3. Portrait of a Lady on Fire
Seen towards the end of the year, if you gave me more time to disgust this film, it might have been higher on my list. But the third spot on my list seems to be the right spot for Céline Sciamma’s near-perfect historical romance right now. Most of you will be seeing this sometime around February at your local arthouse theaters, and when you do, you will witness the most gorgeous film shot all year. Sciamma takes the story of a female painter falling in love with her subject and use a lavish house with a picture-esc setting to surround the forbidden love blossoming in front of our eyes. Portrait of a Lady on Fire doesn’t have a shot wasted, with cinematography by Claire Mathon and Sciamma’s direction gleaming with perfection from frame to frame. Add two tantalizing performances from Noémie Merlant and Adèle Haenel, and you have yourself one of the most romantic, beautiful films of the decade. Click here to listen to our full review.
In a year filled with stories covering the class struggles within our world, director Bong Joon-ho created the definitive film on the subject. Without getting too much into the plot (because you really should go in knowing nothing), Parasite is the movie we will look back on as the movie of 2019. It crosses over to every culture because it’s simply about human beings struggling to survive in an unfair system. Two families are at the center of this, but there are no real villains. As fantastical as it goes, the movie is realistic in showing both sides of this struggle and making you feel something for all who are involved. It’s a perfect balance of tone, being a compelling drama, suspenseful thriller, and shockingly funny all wrapped into one. Parasite is something you could write books about, study for years. But to make things short and sweet, Parasite is one of the best films of the year and the best foreign-language film in a year dominated by cinema from around the world. Click here to listen to our full review.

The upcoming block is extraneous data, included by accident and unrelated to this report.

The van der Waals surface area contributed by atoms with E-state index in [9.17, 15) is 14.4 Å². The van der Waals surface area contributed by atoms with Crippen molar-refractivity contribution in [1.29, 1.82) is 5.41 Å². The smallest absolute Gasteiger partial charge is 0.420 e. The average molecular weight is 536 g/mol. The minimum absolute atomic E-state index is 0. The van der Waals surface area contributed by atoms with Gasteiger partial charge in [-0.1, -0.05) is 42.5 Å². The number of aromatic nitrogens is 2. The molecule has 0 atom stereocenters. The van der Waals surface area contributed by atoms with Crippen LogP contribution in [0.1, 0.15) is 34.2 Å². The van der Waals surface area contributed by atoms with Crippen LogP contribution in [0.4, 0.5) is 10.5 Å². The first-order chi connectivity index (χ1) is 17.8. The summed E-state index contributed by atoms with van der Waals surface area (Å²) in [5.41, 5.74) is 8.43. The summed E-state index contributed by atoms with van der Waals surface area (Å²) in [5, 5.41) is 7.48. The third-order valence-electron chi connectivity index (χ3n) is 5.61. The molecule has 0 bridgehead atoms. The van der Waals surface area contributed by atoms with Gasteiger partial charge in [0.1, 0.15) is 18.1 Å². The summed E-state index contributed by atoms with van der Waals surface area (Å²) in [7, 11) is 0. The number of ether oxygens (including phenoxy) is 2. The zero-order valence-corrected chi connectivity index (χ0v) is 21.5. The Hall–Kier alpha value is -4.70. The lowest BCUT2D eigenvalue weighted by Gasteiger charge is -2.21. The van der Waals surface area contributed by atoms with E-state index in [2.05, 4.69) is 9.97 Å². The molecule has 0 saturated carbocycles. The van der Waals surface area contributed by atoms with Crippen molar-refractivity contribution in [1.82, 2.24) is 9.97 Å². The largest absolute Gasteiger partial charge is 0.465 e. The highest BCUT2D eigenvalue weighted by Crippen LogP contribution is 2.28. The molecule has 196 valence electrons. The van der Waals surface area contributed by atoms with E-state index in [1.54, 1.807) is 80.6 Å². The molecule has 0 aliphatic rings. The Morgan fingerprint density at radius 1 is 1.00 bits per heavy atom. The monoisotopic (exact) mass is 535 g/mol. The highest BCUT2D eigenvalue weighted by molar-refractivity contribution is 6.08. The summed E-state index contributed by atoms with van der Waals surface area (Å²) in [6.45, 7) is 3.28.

1. Once Upon A Time in Hollywood
While Parasite might be the movie of 2019, it’s not my favorite movie. That’s because I saw my favorite film of the year in the middle of the summer, in a crowded Alamo Drafthouse, projected in 35mm, and it could have played for hours, and I would have eaten it all up. What Quentin Tarantino has given us with his ninth film is his most mature film to date. Tarantino sets out to provide us with a fairy tale commenting on the lost innocence of our society due to the horrific murders that shook the world in 1969. By doing this, he is able to give the audience, but more importantly, the family of Sharon Tate the justice she and her child deserved. At the same time, Tarantino shows by avoiding this tragedy; we could try and hang on to the hope and love we carry with us on a day to day basis. It’s profoundly moving and unsurprisingly entertaining to see this world he builds, including an aging actor and his stunt man, be her savior. In essence, her savior is the savior for all of us, the movies. In our times of need, we look at the cinema to save us, so why couldn’t it genuinely do it when we need it the most? Every frame, song, character is perfectly realized, with Tarantino’s exceptional screenplay and directions taking center stage. Next to him, the performances from DiCaprio, Pitt, and Margot Robbie as Tate are some of the best Tarantino has ever gotten from his actors. As he stated in his sixth film’s climax, Once Upon A Time in Hollywood just might be his masterpiece. Click here to listen to our full review.
To round out my Top 20, here is the rest of my list:
11) The Irishman
12) High Flying Bird
13) High Life
15) Ford v Ferrari
16) The Last Black Man in San Francisco
17) Ad Astra
18) Her Smell
20) A Hidden Life
Let us know what you think. Do you agree or disagree? We’d like to know why. Leave a comment in the comment section below or tweet us @InSessionFilm.